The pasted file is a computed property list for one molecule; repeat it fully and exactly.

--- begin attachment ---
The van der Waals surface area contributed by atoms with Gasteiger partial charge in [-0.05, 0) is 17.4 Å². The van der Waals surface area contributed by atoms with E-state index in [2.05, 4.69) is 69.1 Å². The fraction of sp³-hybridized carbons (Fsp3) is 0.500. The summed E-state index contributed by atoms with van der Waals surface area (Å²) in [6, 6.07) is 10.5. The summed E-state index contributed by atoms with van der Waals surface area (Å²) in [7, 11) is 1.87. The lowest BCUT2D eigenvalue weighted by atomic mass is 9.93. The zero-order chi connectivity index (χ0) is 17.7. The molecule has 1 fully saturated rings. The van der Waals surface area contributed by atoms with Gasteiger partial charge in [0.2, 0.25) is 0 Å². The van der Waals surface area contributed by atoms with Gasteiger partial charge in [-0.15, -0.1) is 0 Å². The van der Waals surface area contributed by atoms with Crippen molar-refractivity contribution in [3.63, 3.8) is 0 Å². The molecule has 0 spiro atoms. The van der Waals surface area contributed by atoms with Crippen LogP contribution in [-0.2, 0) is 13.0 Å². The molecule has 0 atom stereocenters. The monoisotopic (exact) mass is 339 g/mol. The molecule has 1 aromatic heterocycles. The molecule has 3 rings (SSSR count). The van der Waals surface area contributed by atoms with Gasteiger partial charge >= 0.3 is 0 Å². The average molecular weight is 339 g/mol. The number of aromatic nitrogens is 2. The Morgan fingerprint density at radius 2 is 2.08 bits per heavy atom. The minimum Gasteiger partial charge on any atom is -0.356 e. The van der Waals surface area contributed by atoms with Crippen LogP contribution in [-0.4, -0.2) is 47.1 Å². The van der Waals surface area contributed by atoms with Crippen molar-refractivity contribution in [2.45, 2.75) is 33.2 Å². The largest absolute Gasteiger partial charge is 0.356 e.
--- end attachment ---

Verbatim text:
The van der Waals surface area contributed by atoms with Gasteiger partial charge in [-0.05, 0) is 17.4 Å². The van der Waals surface area contributed by atoms with E-state index in [2.05, 4.69) is 69.1 Å². The fraction of sp³-hybridized carbons (Fsp3) is 0.500. The summed E-state index contributed by atoms with van der Waals surface area (Å²) in [6, 6.07) is 10.5. The summed E-state index contributed by atoms with van der Waals surface area (Å²) in [7, 11) is 1.87. The lowest BCUT2D eigenvalue weighted by atomic mass is 9.93. The zero-order chi connectivity index (χ0) is 17.7. The molecule has 1 fully saturated rings. The van der Waals surface area contributed by atoms with Gasteiger partial charge in [0.2, 0.25) is 0 Å². The van der Waals surface area contributed by atoms with Gasteiger partial charge in [-0.15, -0.1) is 0 Å². The van der Waals surface area contributed by atoms with Crippen molar-refractivity contribution in [3.63, 3.8) is 0 Å². The molecule has 0 spiro atoms. The van der Waals surface area contributed by atoms with Crippen LogP contribution in [-0.2, 0) is 13.0 Å². The molecule has 0 atom stereocenters. The monoisotopic (exact) mass is 339 g/mol. The molecule has 1 aromatic heterocycles. The molecule has 3 rings (SSSR count). The van der Waals surface area contributed by atoms with Gasteiger partial charge >= 0.3 is 0 Å². The average molecular weight is 339 g/mol. The number of aromatic nitrogens is 2. The Morgan fingerprint density at radius 2 is 2.08 bits per heavy atom. The minimum Gasteiger partial charge on any atom is -0.356 e. The van der Waals surface area contributed by atoms with Crippen LogP contribution in [-0.4, -0.2) is 47.1 Å². The van der Waals surface area contributed by atoms with Crippen molar-refractivity contribution in [2.45, 2.75) is 33.2 Å². The largest absolute Gasteiger partial charge is 0.356 e.